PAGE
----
The Bungalow in Twentieth Century India:
The Cultural Expression of Changing Ways of Life and Aspirations in the Domestic Architecture of Colonial and Post-Colonial Society
Ashgate Publishing Ltd., UK
By: Desai, Madhavi, Miki Desai and Jon Lang
"The primary era of this study-the twentieth century-symbolizes the peak of the colonial rule and its total decline, as well as the rise of the new nation state of India. The processes that have been labeled 'westernization' and 'modernization' radically changed middle-class Indian life during the century.
This book describes and explains the various technological, political and social developments that shaped one building type-the bungalow-contemporaneous to the development of modern Indian history during the period of British rule and its subsequent aftermath. Drawing on their own physical and photographic documentation, and building on previous work by Anthony King and the Desais, the authors show the evolution of the bungalow's architecture from a one storey building with a verandah to the assortment of house-forms and their regional variants that are derived from the bungalow. Moreover, the study correlates changes in society with architectural consequences in the plans and aesthetics of the bungalow. It also examines more generally what it meant to be modern in Indian society as the twentieth century evolved."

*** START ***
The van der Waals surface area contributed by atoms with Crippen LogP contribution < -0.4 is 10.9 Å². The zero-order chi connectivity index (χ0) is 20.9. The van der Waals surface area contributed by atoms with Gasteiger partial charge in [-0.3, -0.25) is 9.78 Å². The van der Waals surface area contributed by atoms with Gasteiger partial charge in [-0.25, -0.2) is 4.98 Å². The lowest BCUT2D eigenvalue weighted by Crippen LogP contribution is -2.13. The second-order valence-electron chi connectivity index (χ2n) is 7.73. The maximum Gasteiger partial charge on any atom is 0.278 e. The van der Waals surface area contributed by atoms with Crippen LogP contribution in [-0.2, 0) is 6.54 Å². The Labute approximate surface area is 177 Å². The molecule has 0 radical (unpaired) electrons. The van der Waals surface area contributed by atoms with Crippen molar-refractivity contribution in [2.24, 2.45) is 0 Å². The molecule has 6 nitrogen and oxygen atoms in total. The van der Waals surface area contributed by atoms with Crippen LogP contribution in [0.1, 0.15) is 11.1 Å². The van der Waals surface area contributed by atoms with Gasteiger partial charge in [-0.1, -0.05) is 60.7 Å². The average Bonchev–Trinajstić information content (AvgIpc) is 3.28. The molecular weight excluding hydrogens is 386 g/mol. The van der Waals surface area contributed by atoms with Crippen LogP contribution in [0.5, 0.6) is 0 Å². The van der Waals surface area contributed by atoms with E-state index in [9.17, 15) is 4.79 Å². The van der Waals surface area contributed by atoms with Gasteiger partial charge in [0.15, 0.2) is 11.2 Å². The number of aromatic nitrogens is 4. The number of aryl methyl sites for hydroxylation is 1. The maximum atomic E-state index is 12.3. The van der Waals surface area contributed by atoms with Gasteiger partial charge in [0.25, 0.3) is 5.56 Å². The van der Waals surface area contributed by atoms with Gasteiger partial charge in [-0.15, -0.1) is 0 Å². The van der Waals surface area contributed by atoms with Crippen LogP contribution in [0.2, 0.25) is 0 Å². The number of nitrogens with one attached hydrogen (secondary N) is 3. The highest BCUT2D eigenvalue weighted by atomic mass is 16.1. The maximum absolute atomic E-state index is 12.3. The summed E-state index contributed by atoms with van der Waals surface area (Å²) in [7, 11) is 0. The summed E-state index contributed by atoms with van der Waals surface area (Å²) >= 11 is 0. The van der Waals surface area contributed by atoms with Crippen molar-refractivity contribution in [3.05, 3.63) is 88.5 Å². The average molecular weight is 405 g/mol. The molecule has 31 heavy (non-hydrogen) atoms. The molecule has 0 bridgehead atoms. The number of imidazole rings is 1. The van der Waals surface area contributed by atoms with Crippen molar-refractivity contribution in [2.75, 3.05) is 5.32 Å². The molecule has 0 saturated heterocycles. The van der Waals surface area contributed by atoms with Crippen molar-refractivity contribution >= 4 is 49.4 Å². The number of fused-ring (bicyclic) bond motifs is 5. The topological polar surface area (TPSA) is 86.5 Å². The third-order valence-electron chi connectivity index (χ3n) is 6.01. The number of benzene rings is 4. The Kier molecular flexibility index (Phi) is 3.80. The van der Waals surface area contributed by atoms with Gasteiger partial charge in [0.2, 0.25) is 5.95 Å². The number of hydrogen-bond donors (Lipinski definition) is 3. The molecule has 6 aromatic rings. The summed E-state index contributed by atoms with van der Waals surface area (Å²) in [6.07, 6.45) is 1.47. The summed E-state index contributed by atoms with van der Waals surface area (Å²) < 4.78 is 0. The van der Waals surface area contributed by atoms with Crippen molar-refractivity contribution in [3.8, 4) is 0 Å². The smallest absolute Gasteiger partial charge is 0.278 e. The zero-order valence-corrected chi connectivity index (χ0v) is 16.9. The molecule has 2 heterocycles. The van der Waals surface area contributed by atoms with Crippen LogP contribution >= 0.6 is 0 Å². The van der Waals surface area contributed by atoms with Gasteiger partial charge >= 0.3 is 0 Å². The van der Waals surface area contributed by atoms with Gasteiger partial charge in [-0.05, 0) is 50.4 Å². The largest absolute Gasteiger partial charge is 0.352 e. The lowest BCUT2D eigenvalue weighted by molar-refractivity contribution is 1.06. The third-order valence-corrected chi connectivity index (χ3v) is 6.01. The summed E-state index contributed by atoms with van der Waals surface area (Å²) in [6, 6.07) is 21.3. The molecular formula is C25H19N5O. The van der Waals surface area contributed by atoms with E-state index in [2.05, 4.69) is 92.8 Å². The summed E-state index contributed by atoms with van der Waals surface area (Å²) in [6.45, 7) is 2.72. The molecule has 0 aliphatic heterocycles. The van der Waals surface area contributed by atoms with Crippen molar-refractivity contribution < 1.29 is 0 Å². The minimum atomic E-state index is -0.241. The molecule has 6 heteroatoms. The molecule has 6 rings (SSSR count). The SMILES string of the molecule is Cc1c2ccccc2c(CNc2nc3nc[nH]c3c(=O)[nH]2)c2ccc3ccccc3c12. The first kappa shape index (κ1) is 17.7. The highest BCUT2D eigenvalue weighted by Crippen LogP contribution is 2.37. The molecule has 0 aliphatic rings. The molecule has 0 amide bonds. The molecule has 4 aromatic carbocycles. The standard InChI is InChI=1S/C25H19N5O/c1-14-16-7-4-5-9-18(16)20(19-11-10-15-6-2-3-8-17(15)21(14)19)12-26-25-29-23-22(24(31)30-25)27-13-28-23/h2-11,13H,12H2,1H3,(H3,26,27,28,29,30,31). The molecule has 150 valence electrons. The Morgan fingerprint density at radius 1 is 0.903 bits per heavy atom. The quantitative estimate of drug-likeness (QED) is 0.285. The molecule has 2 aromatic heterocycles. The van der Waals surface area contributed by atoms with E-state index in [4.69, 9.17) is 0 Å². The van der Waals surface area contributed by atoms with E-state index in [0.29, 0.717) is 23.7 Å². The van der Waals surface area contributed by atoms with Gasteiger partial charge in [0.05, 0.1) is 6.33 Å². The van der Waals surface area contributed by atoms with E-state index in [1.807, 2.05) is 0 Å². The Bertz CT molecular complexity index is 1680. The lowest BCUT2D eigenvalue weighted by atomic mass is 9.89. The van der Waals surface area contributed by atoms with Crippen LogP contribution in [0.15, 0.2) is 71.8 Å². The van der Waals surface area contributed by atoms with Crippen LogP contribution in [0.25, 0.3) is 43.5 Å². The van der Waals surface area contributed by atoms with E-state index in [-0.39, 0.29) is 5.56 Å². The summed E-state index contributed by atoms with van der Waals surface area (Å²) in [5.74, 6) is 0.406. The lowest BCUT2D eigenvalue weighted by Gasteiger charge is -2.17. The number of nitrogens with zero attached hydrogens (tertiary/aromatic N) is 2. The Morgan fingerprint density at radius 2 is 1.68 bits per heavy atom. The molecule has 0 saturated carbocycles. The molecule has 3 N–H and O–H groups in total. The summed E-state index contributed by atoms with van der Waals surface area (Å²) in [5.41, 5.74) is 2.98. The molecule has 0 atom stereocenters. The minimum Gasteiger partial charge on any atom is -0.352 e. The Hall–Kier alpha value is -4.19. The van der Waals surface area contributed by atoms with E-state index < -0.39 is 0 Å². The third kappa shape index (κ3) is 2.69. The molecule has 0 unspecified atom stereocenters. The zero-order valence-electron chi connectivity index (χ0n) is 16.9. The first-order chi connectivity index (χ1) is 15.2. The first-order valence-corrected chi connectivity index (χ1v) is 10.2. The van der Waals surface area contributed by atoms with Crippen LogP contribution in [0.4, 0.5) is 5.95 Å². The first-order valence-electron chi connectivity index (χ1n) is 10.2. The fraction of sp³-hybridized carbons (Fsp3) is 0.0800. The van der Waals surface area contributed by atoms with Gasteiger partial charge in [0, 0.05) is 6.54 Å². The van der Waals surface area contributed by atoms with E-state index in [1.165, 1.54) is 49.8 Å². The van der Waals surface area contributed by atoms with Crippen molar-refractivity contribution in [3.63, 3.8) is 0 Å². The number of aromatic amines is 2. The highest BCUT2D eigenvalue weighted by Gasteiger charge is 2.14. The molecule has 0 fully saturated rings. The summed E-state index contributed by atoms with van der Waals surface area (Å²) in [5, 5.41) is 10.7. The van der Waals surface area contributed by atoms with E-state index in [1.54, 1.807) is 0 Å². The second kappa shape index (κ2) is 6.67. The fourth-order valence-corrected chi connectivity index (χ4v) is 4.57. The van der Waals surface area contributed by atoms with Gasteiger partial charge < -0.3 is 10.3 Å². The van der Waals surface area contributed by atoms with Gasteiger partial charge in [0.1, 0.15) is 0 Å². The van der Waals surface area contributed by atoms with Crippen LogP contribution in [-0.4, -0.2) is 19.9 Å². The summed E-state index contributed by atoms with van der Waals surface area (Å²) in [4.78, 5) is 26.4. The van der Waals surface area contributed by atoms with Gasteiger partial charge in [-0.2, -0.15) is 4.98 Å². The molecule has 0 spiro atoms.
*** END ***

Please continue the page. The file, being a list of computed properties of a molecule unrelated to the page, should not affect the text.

(This book is based on a collaborative research study supported by a Getty Foundation Grant 2006-2009. It builds on a prior study, Architecture and Independence: the Search for Identity 1880 to 1980 (Oxford University Press, 1997) by the three authors and book, Modern Architecture in India (Permanent Black, 2003) by Jon Lang).